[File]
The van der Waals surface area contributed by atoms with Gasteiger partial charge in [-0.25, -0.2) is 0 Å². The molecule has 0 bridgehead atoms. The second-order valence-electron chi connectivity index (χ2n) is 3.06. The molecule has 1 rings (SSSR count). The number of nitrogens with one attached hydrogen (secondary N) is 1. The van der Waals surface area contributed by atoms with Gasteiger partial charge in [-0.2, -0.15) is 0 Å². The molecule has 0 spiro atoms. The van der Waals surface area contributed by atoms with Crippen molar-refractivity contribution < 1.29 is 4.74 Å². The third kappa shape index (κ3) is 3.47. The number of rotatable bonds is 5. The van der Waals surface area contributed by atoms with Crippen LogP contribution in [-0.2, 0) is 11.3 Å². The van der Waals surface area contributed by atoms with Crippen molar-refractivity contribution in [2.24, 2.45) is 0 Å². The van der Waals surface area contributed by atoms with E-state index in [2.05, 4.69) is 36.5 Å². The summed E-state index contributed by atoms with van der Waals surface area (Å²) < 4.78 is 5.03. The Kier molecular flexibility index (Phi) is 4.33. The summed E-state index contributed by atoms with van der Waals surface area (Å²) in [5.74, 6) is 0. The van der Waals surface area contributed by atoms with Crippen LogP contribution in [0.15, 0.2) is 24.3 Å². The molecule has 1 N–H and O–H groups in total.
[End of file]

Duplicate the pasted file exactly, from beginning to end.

The van der Waals surface area contributed by atoms with Gasteiger partial charge in [-0.25, -0.2) is 0 Å². The molecule has 0 bridgehead atoms. The second-order valence-electron chi connectivity index (χ2n) is 3.06. The molecule has 1 rings (SSSR count). The number of nitrogens with one attached hydrogen (secondary N) is 1. The van der Waals surface area contributed by atoms with Gasteiger partial charge in [-0.2, -0.15) is 0 Å². The molecule has 0 spiro atoms. The van der Waals surface area contributed by atoms with Crippen molar-refractivity contribution < 1.29 is 4.74 Å². The third kappa shape index (κ3) is 3.47. The number of rotatable bonds is 5. The van der Waals surface area contributed by atoms with Crippen LogP contribution in [-0.2, 0) is 11.3 Å². The van der Waals surface area contributed by atoms with Crippen molar-refractivity contribution in [2.24, 2.45) is 0 Å². The van der Waals surface area contributed by atoms with E-state index in [2.05, 4.69) is 36.5 Å². The summed E-state index contributed by atoms with van der Waals surface area (Å²) < 4.78 is 5.03. The Kier molecular flexibility index (Phi) is 4.33. The summed E-state index contributed by atoms with van der Waals surface area (Å²) in [5.74, 6) is 0. The van der Waals surface area contributed by atoms with Crippen LogP contribution in [0.15, 0.2) is 24.3 Å². The molecule has 1 N–H and O–H groups in total.